Simply put, my creative process is all over the place! Inspiration strikes me at the oddest times. I had a brilliant idea (that's actually bringing in a steady amount of income into my household now) one time while looking at juice in a warehouse store. Another time I walked into a building and was instantly inspired by the architecture.
Sometimes I take those crazy ideas and inspirations and I instantly see the image I want to create. The challenge then becomes creating that image via a fractal. This can be very daunting at times, but also quite a fun experience.
Othertimes I set out to explore. I'll pick a formula or algorithm and just try everything possible with it and see where it leads me. This can be a very time consuming process so I don't get to do it as often as I would like. I'd highly recommend for everyone to give this a go however, because it's an incredible learning experience. You get to know and understand the inner workings of fractals and see firsthand how such small changes can open up large worlds!
I also will at times build off the work of others. When I see a fractal that someone's created and I wonder “How did they do that?” then I'll try to figure it out. Once I've got the basic idea, I'll spend some time exploring new avenues with the original structure. This can be quite revealing as each artist thinks differently, and forcing myself outside of my comfort zone allows me to grow as an artist.
how did you see the future of fractal art?
I've been asked this question so many times! Fractal art's future is limitless. 2D Fractals are timeless. 3D fractals are just beginning to be explored. Fractal applications are everywhere, from movies to physics and beyond. Fractals have been used in music for a while for some incredible visual effects and with the increase of processing power in computers, I'm sure we'll see more and more of fractals everywhere.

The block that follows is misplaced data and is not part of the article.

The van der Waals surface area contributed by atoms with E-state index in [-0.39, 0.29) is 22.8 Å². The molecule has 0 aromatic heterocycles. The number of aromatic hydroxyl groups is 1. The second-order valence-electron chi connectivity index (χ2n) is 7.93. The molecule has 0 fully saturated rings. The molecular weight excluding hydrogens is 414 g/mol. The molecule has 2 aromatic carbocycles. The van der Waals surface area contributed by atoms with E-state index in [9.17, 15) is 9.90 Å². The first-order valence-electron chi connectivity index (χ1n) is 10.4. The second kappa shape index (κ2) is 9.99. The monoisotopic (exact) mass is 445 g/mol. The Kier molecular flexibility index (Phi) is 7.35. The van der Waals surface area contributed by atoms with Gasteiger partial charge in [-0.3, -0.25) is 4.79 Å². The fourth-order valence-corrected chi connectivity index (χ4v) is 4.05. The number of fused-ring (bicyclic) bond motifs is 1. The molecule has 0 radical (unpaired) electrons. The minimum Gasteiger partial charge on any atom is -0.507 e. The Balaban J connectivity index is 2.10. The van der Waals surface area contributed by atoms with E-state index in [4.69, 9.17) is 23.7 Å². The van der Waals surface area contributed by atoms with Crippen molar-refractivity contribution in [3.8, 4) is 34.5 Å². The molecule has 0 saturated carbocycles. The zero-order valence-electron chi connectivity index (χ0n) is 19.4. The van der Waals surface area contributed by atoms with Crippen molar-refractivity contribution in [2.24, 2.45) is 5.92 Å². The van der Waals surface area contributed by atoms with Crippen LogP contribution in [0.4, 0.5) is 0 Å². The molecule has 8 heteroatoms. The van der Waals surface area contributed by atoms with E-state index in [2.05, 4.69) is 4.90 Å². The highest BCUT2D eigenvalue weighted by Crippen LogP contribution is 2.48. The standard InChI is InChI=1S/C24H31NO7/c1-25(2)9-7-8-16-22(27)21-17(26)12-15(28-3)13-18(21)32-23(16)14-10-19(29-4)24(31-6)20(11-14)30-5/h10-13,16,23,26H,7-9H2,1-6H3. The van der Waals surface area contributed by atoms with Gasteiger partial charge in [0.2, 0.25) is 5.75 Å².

Do you enjoy creating any other types of art?
Yes, definitely! I work as a graphic designer, and I see that as a form of art. I also draw/sketch for relaxation and in truly enjoy that. If I had more time, I would explore 3d art in more detail. Finally, I'm also a musician and play the guitar.
If there were a single person you would give credit to for getting you started on your current path of Fractal, who would it be?
My wife, plain and simple. When I met her, I had been messing around with fractals for a few years. I had shown her my work, and asked her thoughts, and she said “this is more than a hobby!” At the time, I dismissed that, thinking that my artwork would never be anything more than a means of escape from a very bad situation. But as time progressed, my relationship with her changed and grew, and she continued to encourage me to pursue fractals and my artwork in general. She's the one who's got me to where I am now.
Anything else you'd like to say?
If you're new to fractals and fractal art, be patient. It takes time. Enjoy the process.
If you want to know more about his other artwork, you can visit his personal website: StanRagets.com